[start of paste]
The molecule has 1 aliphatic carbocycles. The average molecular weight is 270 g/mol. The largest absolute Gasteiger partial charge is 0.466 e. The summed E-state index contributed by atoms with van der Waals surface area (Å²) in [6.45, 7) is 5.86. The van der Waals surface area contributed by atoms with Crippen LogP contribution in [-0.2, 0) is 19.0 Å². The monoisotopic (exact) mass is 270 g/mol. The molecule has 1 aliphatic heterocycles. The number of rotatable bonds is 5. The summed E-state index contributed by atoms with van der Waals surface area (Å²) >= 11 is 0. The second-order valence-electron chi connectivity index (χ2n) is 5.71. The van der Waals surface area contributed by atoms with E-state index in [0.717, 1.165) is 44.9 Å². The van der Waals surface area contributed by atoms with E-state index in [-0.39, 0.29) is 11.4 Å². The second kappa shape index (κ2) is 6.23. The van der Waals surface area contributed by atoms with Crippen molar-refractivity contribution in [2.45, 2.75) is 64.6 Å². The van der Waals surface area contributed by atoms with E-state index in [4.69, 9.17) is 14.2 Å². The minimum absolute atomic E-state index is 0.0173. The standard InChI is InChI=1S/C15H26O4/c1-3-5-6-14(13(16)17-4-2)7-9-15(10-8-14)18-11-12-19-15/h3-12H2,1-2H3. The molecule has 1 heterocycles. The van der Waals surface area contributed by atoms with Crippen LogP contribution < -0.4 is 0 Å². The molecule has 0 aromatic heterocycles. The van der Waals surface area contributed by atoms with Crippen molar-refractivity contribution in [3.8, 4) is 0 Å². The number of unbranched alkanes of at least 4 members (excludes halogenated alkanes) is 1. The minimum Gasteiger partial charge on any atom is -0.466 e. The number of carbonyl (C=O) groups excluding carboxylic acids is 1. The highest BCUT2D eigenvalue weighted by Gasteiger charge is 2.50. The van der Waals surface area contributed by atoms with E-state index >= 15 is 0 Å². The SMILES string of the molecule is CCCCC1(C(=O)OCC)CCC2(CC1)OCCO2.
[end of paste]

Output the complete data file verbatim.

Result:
The molecule has 1 aliphatic carbocycles. The average molecular weight is 270 g/mol. The largest absolute Gasteiger partial charge is 0.466 e. The summed E-state index contributed by atoms with van der Waals surface area (Å²) in [6.45, 7) is 5.86. The van der Waals surface area contributed by atoms with Crippen LogP contribution in [-0.2, 0) is 19.0 Å². The monoisotopic (exact) mass is 270 g/mol. The molecule has 1 aliphatic heterocycles. The number of rotatable bonds is 5. The summed E-state index contributed by atoms with van der Waals surface area (Å²) >= 11 is 0. The second-order valence-electron chi connectivity index (χ2n) is 5.71. The van der Waals surface area contributed by atoms with E-state index in [0.717, 1.165) is 44.9 Å². The van der Waals surface area contributed by atoms with E-state index in [-0.39, 0.29) is 11.4 Å². The second kappa shape index (κ2) is 6.23. The van der Waals surface area contributed by atoms with Crippen molar-refractivity contribution in [2.45, 2.75) is 64.6 Å². The van der Waals surface area contributed by atoms with E-state index in [4.69, 9.17) is 14.2 Å². The minimum absolute atomic E-state index is 0.0173. The standard InChI is InChI=1S/C15H26O4/c1-3-5-6-14(13(16)17-4-2)7-9-15(10-8-14)18-11-12-19-15/h3-12H2,1-2H3. The molecule has 1 heterocycles. The van der Waals surface area contributed by atoms with Crippen LogP contribution < -0.4 is 0 Å². The molecule has 0 aromatic heterocycles. The van der Waals surface area contributed by atoms with Crippen molar-refractivity contribution in [3.8, 4) is 0 Å². The number of unbranched alkanes of at least 4 members (excludes halogenated alkanes) is 1. The minimum Gasteiger partial charge on any atom is -0.466 e. The number of carbonyl (C=O) groups excluding carboxylic acids is 1. The highest BCUT2D eigenvalue weighted by Gasteiger charge is 2.50. The van der Waals surface area contributed by atoms with E-state index >= 15 is 0 Å². The SMILES string of the molecule is CCCCC1(C(=O)OCC)CCC2(CC1)OCCO2.